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The specific words of the saying the signs borrowed from vary; the most commonly cited version of Niemöller’s pseudo-poem, however—the one quoted by the United States Holocaust Memorial Museum, as a lyrical manifestation of the evils of political apathy—reads like this:
First they came for the Socialists, and I did not speak out—
Because I was not a Socialist.
Then they came for the Trade Unionists, and I did not speak out—
Because I was not a Trade Unionist.
Then they came for the Jews, and I did not speak out—
Because I was not a Jew.
Then they came for me—and there was no one left to speak for me.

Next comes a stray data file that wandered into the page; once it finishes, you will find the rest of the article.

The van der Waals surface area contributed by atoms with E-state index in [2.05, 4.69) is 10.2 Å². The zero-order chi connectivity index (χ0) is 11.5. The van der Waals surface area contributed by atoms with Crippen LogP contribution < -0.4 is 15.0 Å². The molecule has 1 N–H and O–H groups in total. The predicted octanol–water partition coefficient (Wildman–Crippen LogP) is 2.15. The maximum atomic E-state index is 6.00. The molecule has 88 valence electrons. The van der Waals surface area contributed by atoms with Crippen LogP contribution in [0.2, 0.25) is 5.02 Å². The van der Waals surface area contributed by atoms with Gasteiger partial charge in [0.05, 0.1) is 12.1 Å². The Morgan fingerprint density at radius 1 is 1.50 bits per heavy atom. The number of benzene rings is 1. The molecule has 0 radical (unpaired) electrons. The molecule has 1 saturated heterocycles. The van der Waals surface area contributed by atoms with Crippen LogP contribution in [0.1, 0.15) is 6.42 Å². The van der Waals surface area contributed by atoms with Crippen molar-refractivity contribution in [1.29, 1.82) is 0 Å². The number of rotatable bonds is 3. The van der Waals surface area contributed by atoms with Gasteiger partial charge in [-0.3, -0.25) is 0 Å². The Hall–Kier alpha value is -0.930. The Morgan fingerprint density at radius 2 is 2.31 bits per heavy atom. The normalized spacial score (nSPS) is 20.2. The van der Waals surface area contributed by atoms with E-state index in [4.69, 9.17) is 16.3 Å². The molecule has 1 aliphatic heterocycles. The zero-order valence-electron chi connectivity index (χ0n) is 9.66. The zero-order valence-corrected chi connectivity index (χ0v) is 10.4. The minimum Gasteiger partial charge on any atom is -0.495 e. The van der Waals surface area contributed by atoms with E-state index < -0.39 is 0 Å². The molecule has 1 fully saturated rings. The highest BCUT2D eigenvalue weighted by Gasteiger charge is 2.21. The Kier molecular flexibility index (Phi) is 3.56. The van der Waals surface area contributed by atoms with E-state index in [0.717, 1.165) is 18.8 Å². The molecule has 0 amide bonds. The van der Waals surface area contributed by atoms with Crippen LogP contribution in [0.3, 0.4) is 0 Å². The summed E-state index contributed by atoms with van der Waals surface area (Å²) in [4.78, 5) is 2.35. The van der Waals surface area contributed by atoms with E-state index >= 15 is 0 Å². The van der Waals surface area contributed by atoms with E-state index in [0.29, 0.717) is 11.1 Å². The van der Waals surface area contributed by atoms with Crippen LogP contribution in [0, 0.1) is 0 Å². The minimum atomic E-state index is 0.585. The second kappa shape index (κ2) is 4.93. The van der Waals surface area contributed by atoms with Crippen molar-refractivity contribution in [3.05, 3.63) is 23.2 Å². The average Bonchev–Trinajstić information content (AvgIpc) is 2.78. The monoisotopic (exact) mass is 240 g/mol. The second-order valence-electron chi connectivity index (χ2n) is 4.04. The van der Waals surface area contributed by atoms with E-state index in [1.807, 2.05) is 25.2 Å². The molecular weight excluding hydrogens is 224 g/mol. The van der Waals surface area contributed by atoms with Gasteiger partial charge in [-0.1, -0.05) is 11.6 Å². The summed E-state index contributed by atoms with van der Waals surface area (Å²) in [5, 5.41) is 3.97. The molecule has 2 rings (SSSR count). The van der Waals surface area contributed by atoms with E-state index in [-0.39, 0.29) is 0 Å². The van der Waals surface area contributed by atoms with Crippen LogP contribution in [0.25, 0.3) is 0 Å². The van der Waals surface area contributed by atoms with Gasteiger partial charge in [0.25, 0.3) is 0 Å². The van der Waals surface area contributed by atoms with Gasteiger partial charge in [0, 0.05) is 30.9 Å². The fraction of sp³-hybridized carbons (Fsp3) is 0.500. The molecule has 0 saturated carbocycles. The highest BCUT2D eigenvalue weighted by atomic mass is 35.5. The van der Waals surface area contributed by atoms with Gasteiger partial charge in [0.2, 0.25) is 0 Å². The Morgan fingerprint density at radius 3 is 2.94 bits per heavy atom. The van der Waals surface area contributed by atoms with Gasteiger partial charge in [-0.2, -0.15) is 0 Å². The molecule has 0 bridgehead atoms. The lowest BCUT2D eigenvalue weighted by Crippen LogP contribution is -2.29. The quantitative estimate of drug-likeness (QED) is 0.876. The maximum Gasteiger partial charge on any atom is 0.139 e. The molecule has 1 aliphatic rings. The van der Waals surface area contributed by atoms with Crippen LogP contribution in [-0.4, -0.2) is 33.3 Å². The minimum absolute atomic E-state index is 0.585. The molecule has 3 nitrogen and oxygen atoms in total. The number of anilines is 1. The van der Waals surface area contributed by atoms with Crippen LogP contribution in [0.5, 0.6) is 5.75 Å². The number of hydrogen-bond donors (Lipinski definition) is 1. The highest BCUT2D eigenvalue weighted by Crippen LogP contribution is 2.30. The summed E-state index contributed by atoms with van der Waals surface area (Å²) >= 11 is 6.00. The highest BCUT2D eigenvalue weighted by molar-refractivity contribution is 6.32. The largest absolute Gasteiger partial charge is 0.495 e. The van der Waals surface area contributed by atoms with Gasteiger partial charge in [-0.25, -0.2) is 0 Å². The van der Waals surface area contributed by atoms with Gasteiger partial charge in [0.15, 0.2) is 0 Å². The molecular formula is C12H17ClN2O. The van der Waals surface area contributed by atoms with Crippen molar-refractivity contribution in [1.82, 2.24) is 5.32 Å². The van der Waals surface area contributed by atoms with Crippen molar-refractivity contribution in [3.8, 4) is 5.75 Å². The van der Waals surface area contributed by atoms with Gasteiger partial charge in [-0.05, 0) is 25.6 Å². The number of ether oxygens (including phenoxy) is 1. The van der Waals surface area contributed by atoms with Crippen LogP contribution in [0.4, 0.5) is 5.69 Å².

It is a reference to the Holocaust. It is also, however, a warning about the ease with which such an event could occur again, if we of the present allow ourselves to become ignorant of the lessons of the past. Niemöller, born in 1892, was German, and a Protestant. Initially a supporter of Hitler’s rise to power, Niemöller came to oppose him in the years leading up to the war: In 1933, he became the head of a group of opposition clergy members, the Pfarrernotbund, or the Pastors’ Emergency League. For that, in 1937, he was arrested and sent to the concentration camps—first to Sachsenhausen and then to Dachau. He survived until the end of the war, when the Allies liberated him and his fellow prisoners. Niemöller returned, after that, to the clergy—and he focused, for the rest of his life, on reconciliation as both a political and a theological aspiration. “First They Came” emerged from that effort.

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